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Government cuts leave veterans dealing with private insurance firm for health benefit claims

shutterstock_185768099.jpgA recent move by the federal government would have Canada’s veterans dealing with a third-party insurance firm for health-care treatment benefits such as massage therapy and physiotherapy.

On Feb. 11, the federal government announced that it would be eliminating 44 positions at Veterans Affairs Canada. The cuts represent the final step in the contracting-out of treatment authorization for ill and elderly veterans to Medavie Blue Cross.


February 24, 2015
By CNW Newswire

While veterans used to be able to have their benefit claims decided
by knowledgeable public service workers, they will now have to deal with
a private insurance company. This will have a significant impact on
services for veterans, according to a press release from the Public
Service Alliance of Canada (PSAC).

Under the old system, veterans
who experienced service-related medical conditions were granted
"treatment benefits," in consultation with their doctors and a Veterans
Affairs Case Manager. These benefits are often considered more crucial
than financial compensation, because they provide meaningful support for
veterans to live their lives. This can include psychology,
physiotherapy and massage therapy, among other services.

In the
past, the treatment plan was sent to a Treatment Authorization Centre
for final approval and payment. This involved complex work, requiring
knowledge of Veterans Affairs policy and the needs of each individual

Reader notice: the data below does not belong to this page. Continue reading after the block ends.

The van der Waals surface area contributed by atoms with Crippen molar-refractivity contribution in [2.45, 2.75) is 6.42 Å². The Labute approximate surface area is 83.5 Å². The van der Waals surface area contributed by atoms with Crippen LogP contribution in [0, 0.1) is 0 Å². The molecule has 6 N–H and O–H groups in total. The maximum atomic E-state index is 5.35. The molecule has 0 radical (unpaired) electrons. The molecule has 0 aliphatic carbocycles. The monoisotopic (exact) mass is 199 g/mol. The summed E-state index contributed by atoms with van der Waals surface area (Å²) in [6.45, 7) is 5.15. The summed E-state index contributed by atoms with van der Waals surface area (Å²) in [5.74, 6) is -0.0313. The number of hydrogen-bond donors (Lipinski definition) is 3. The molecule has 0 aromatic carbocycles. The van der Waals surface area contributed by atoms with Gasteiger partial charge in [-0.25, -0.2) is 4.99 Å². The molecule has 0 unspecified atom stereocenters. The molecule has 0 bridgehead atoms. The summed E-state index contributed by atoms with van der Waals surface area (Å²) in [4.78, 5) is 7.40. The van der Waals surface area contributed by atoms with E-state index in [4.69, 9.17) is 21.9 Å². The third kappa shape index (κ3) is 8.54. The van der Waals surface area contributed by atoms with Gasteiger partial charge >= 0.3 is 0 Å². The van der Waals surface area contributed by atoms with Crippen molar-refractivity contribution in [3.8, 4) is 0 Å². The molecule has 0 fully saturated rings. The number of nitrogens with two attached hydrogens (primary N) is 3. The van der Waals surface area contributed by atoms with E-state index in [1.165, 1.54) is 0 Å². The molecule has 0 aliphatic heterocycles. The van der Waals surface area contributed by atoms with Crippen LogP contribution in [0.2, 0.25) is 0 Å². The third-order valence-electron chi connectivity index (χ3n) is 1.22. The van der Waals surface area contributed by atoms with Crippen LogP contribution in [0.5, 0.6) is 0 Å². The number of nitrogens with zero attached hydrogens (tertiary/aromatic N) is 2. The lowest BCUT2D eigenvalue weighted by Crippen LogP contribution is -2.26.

veteran. It also required that public service workers exercise both
patience and compassion, as they helped high-needs veterans access all
of the benefits to which they were entitled, the PSAC said.

“Veterans
Affairs client service agents used to call veterans every year and help
them make sure that they were accessing the benefits they need. Now,
Blue Cross sends a letter and cuts the veterans off if they can’t reach
them by phone. It can take three months or more for veterans to have
their benefits re-instated once they’ve been cut off,” the PSAC
statement said.

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"Veterans are being forced to deal with a private
insurance company whose mandate is to try and deny claims," says Carl
Gannon, national president of the Union of Veterans Affairs Employees
(UVAE). Gannon is a former front-line worker at Veterans Affairs and has
extensive experience helping veterans with disability claims.

"For
many veterans, these treatments mean the difference between life and
death," said Gannon. "Clients suffering from serious mental illness due
to their experience in the military must be handled with tact and
patience. I seriously doubt that Medavie Blue Cross will be able to do
this effectively."

Veteran Ron Clarke agrees. Based in Sydney,
Nova Scotia, Clarke has already dealt with the closure of the Veterans
Affairs office in his city and the frustration of having to wait on the
phone to access services. He says that the contracting-out of treatment
authorization will only make the situation worse.

"We know what
insurance companies are like," says Clarke. "They find every excuse to
deny us the benefits we deserve. Veterans have already fought for our
country and now we shouldn’t have to fight Blue Cross to get the help we
need."

PSAC and UVAE are demanding that the government bring
treatment authorization back in-house at Veterans Affairs and re-open
the nine district offices that were closed across the country last year.
They are also demanding a moratorium on any further cuts at Veterans
Affairs Canada.


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